The Sun article refers to a somewhat common situation on the lower river during spring, when farmers in Imperial Valley and other places along the river must place orders for irrigation water 2-3 days in advance to give it time to come down the river to where their turnout is located. If it rains during those 2 o 3 days the farmer may decide to not take the water he ordered letting it flow down the river. From the article:
The almost .03 inches of rain was enough to cause some water users to not take the water they requested from the U.S. Bureau of Reclamation almost three days before. And that caused the river to rise about four to five feet, according to Bob Walsh, external affairs officer with the bureau.
Obviously it doesn't take much rain to alter irrigation schedules and have a big impact on river levels.
...with no place to store the excess water, it runs downstream to Yuma and into Mexico.
Las Vegas funded a project to eliminate this situation somewhat on orders from Imperial Valley. It's called the Drop 2 Reservoir, which would store water off the river, adjacent to the All-American Canal in SE California. When completed it will allow water ordered but not taken to be stored for the next call, which is supposed to save about 70,000 acre feet per year. I believe Vegas funded the project in exchange for any water saved.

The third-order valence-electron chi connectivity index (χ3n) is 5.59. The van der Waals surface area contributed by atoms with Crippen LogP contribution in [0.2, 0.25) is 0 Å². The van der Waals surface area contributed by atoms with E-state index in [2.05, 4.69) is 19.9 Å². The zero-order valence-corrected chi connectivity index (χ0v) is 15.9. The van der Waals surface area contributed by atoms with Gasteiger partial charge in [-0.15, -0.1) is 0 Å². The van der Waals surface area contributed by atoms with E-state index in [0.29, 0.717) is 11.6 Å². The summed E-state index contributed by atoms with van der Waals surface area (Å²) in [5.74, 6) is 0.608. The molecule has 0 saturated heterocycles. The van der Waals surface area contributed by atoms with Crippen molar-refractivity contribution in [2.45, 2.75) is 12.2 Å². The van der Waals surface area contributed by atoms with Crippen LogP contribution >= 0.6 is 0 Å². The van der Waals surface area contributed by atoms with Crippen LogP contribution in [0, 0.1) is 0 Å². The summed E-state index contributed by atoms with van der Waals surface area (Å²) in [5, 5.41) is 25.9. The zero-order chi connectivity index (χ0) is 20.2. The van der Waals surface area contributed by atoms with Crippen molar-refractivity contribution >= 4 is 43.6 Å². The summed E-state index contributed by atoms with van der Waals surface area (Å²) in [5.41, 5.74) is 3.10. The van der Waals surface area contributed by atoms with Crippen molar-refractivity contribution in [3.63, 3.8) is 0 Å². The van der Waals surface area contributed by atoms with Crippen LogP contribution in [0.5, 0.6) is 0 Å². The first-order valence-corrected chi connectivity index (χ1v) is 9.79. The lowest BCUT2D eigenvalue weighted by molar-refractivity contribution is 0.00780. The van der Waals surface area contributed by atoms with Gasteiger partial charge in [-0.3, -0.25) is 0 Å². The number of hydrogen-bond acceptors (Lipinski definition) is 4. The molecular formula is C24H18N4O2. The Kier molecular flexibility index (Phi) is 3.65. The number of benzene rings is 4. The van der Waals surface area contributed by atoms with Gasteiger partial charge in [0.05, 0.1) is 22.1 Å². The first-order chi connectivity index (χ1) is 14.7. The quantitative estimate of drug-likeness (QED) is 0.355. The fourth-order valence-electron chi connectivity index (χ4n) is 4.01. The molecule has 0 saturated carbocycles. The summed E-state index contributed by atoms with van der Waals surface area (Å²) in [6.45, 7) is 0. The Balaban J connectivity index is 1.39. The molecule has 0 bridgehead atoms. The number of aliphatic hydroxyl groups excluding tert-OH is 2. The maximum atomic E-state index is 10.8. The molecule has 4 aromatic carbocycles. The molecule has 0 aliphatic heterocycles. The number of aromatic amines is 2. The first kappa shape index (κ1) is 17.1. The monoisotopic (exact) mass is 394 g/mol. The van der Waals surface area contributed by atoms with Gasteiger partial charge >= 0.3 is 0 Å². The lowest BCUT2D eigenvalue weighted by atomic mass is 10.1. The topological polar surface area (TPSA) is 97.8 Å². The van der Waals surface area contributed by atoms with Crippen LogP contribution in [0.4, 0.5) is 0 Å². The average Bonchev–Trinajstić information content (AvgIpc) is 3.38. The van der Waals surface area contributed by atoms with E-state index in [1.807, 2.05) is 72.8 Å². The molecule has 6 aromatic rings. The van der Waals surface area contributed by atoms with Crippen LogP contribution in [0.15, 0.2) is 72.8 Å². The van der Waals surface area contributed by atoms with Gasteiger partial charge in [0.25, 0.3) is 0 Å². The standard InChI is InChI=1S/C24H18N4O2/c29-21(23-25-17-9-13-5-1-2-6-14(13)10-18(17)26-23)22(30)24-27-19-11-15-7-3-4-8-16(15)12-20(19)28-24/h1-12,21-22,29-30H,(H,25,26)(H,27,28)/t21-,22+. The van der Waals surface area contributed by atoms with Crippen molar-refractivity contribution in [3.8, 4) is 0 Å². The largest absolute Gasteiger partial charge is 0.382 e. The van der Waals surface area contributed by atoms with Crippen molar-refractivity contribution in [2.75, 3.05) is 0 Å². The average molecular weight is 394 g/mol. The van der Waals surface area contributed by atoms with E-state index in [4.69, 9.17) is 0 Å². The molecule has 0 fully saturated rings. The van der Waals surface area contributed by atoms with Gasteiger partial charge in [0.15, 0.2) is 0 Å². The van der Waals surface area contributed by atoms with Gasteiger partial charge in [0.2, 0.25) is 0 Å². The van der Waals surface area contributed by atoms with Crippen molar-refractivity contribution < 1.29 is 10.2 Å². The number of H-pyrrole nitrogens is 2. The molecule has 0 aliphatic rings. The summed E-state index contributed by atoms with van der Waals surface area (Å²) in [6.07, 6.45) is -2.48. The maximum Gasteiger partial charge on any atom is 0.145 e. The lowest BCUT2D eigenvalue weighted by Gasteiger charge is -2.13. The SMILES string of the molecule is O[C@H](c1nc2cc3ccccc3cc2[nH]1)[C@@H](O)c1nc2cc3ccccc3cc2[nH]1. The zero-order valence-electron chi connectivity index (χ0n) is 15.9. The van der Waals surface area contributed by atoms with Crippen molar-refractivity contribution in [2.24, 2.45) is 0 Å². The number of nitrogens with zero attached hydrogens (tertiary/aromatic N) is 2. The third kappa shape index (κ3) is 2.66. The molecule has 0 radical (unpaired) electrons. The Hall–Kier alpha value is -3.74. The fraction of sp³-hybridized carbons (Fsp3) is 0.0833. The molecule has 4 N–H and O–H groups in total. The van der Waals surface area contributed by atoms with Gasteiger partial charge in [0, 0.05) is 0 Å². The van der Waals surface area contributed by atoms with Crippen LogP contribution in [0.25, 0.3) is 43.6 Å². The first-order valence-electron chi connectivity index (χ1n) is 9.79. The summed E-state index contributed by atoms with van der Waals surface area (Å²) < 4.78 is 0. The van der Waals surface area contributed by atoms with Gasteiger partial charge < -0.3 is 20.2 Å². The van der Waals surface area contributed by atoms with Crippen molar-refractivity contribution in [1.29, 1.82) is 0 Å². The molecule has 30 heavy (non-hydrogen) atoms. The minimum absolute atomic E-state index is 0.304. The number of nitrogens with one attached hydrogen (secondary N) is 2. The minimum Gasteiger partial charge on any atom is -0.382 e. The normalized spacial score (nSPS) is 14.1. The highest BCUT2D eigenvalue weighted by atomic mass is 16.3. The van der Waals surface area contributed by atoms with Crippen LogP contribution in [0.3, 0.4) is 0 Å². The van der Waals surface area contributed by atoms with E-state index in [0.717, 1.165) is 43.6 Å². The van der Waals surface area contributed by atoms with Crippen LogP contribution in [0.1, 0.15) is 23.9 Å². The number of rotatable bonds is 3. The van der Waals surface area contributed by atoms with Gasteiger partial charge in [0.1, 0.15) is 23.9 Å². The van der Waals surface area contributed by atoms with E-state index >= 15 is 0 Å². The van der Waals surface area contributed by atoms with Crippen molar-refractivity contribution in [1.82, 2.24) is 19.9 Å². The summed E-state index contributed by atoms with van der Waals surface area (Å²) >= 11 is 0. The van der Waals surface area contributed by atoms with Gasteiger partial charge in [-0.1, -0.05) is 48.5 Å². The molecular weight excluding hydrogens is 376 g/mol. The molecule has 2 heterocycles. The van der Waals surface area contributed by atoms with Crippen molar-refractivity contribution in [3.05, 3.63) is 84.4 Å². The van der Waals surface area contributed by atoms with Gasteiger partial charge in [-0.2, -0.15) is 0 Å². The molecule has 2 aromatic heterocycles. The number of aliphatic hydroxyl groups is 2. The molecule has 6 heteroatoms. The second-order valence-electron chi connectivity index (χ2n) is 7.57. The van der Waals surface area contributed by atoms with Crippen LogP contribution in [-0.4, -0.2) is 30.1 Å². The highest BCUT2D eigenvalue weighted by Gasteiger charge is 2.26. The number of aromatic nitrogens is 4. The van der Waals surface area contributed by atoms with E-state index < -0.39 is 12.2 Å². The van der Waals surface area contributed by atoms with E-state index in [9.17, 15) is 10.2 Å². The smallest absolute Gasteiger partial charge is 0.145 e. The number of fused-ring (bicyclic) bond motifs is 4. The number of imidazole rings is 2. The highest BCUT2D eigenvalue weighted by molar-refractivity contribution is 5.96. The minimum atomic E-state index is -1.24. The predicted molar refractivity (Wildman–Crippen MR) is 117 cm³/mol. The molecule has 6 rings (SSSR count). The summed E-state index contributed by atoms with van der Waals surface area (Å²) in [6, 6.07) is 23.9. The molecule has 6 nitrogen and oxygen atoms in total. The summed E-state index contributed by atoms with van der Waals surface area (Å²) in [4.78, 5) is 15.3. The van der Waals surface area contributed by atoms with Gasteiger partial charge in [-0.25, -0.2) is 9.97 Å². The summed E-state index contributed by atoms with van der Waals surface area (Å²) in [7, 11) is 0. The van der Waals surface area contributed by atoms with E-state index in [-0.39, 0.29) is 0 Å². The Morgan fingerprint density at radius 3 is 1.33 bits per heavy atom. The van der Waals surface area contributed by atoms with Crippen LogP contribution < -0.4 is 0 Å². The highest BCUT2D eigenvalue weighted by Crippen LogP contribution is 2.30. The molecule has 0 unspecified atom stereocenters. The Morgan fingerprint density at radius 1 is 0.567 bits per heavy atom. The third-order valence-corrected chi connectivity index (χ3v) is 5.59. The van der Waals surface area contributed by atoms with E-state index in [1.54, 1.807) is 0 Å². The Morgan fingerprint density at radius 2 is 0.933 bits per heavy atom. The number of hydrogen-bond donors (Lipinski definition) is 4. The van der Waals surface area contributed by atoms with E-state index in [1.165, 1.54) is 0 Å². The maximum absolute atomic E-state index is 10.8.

I'm not sure whether water ordered but not taken is counted against a given farmers allowable water allocation in a given year - I suspect it isn't. But I'm sure there are a lot of water agencies that shudder to think that, at times, water is being released from Lake Mead that isn't used by anyone (unless farmers in Mexico are grabbing it). Do you suppose efforts will be made to tighten up management of what is currently occurring on the river if it can delay or lessen the impact of water shortages in the basin?